Keyword-Driven Framework

A keyword−driven framework lists each function of the application being tested in a table along with a set of guidelines that must be followed for each test that has to be run. Similar to a data−driven framework, a keyword−driven framework further distinguishes between the test data and script logic.

By storing keywords in an external data table along with the automated testing tool, this technique makes keywords independent of the automated testing tool being used to run the tests. The script's keywords section encapsulates all the various steps necessary to test a graphical user interface (GUI). These may be identified by straightforward labels like "click" or "login" or by more complex names like "clicklink."

Hybrid Testing Framework

Similar to how most testing processes do these days, automated testing frameworks are starting to converge and overlap. A hybrid framework, as its name suggests, combines any of the frameworks mentioned above to enhance their benefits and lessen their weaknesses.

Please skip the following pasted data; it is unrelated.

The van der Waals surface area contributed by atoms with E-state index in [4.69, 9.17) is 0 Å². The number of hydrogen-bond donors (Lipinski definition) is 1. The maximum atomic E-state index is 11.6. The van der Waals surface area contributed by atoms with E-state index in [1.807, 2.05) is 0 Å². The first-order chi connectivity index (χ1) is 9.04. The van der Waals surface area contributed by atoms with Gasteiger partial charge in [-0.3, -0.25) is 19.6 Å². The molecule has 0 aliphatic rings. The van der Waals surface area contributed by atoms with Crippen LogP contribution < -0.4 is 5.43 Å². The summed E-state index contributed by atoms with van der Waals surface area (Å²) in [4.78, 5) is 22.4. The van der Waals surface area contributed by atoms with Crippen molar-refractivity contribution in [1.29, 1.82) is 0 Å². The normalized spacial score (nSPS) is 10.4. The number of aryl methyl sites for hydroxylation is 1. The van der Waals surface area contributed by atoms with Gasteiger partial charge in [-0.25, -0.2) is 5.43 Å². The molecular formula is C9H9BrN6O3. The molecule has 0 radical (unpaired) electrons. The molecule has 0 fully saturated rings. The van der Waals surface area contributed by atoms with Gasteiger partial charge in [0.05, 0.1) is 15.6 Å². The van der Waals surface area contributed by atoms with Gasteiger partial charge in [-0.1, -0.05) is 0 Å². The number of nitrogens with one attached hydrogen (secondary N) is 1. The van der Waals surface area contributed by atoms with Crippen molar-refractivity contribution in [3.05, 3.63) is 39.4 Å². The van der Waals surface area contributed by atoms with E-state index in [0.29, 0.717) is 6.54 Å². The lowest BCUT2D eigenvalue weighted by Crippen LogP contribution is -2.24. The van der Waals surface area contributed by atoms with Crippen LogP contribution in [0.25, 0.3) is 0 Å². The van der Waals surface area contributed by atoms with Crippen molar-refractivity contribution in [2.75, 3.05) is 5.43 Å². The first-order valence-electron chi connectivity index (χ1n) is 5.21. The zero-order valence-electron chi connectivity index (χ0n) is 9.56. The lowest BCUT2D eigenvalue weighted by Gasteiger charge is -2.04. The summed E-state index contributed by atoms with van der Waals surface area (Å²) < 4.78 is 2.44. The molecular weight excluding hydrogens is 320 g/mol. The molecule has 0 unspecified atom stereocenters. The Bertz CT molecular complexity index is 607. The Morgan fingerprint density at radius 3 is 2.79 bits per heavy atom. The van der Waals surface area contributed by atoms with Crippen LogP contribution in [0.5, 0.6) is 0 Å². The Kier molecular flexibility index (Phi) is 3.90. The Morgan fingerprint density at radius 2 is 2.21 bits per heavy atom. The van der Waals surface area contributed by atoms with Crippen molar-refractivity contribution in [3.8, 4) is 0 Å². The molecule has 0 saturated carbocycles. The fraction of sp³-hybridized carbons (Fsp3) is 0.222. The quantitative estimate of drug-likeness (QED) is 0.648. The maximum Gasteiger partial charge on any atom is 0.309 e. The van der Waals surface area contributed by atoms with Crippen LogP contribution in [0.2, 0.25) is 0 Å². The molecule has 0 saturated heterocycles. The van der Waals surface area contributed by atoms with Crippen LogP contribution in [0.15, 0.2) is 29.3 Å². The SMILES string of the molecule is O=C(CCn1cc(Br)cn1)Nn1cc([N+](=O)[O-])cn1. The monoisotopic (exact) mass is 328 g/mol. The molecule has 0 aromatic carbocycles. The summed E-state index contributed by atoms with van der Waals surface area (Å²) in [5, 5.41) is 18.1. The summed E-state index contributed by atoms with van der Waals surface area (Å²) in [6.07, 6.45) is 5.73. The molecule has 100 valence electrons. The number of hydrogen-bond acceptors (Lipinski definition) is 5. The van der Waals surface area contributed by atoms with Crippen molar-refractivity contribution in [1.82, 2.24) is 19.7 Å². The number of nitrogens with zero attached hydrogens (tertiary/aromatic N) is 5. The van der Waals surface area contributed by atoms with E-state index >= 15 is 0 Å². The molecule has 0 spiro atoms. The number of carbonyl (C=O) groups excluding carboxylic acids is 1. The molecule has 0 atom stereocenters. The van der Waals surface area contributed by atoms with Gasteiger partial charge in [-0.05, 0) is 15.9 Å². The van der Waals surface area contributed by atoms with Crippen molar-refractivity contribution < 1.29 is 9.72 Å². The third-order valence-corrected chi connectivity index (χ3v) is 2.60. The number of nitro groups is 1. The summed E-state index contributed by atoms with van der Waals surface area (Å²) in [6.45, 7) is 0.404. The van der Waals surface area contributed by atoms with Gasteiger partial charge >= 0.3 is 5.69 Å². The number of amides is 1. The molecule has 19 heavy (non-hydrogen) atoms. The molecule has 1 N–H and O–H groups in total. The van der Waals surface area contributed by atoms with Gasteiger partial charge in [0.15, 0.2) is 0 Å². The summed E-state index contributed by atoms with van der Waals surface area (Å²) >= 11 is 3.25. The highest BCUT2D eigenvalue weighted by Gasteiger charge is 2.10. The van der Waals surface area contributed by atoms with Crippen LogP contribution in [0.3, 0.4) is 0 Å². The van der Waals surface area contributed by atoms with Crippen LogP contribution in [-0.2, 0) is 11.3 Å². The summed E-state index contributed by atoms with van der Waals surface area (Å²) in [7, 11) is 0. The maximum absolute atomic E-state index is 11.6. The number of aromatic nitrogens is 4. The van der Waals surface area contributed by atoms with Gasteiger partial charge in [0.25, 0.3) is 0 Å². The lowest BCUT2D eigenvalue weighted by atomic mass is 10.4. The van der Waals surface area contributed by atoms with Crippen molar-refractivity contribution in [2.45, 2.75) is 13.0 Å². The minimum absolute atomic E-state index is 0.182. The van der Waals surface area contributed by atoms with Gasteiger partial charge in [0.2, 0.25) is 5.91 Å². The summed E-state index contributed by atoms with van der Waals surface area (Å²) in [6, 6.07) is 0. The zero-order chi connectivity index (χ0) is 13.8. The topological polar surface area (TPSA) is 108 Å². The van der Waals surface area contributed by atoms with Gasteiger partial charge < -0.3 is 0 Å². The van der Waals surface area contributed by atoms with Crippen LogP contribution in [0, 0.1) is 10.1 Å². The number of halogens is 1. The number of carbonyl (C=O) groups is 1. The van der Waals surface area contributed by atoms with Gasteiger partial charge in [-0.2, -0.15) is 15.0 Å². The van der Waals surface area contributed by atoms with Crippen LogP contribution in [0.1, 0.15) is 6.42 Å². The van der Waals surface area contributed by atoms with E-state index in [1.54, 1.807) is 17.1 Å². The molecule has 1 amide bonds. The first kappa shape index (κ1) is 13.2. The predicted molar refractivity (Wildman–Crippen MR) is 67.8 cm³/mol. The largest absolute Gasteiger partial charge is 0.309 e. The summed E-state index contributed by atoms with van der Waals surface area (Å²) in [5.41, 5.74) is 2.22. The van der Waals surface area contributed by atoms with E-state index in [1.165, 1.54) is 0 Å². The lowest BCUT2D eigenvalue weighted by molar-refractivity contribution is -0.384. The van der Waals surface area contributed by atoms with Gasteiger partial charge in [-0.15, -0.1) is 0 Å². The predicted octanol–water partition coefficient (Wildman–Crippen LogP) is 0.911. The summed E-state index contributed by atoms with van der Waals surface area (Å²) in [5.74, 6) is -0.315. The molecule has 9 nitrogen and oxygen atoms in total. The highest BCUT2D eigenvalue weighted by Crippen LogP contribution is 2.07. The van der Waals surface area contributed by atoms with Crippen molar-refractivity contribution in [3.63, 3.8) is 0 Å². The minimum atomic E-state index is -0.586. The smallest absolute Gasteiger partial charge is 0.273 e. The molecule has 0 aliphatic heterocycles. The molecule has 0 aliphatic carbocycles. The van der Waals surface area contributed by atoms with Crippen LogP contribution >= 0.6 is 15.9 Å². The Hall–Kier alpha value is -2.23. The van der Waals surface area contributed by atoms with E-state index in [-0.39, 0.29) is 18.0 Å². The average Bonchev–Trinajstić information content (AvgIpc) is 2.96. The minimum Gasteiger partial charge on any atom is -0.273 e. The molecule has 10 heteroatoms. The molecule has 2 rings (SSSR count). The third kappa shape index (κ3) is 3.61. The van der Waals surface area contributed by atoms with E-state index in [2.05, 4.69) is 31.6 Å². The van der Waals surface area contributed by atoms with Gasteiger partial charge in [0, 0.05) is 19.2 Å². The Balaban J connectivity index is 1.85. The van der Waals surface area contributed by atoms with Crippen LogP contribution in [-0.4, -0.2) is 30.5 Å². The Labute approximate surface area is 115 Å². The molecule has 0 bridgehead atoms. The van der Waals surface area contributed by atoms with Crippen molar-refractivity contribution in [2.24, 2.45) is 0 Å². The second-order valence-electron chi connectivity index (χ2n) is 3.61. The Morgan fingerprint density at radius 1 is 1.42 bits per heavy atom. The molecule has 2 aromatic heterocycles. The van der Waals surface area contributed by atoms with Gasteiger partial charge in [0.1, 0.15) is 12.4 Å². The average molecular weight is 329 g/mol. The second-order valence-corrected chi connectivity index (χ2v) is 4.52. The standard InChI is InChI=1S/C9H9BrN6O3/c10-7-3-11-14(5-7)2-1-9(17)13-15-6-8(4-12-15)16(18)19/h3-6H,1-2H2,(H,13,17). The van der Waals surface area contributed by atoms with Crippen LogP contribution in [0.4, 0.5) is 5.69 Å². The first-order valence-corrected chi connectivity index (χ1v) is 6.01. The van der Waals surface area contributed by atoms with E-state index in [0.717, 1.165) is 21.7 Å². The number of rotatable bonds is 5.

Because each application is distinct, testing techniques should be as well. As more teams adopt an agile methodology, a flexible framework for automated testing must be created. A hybrid framework could be easier to modify in order to get the best test results.

Conclusion

One suggested approach for creating a hybrid framework for automated testing is to choose a technology that can quickly and easily adapt to your procedures. When choosing one, look for an automated testing system that is flexible and can handle a wide range of apps and languages.

This will make it possible for any team member, regardless of experience or skill set, to contribute to your testing efforts. TestComplete, our automated testing platform, gives QA teams an all−inclusive setting for planning and executing automated testing projects. For desktop, mobile, and web programs, it provides UI and functional testing.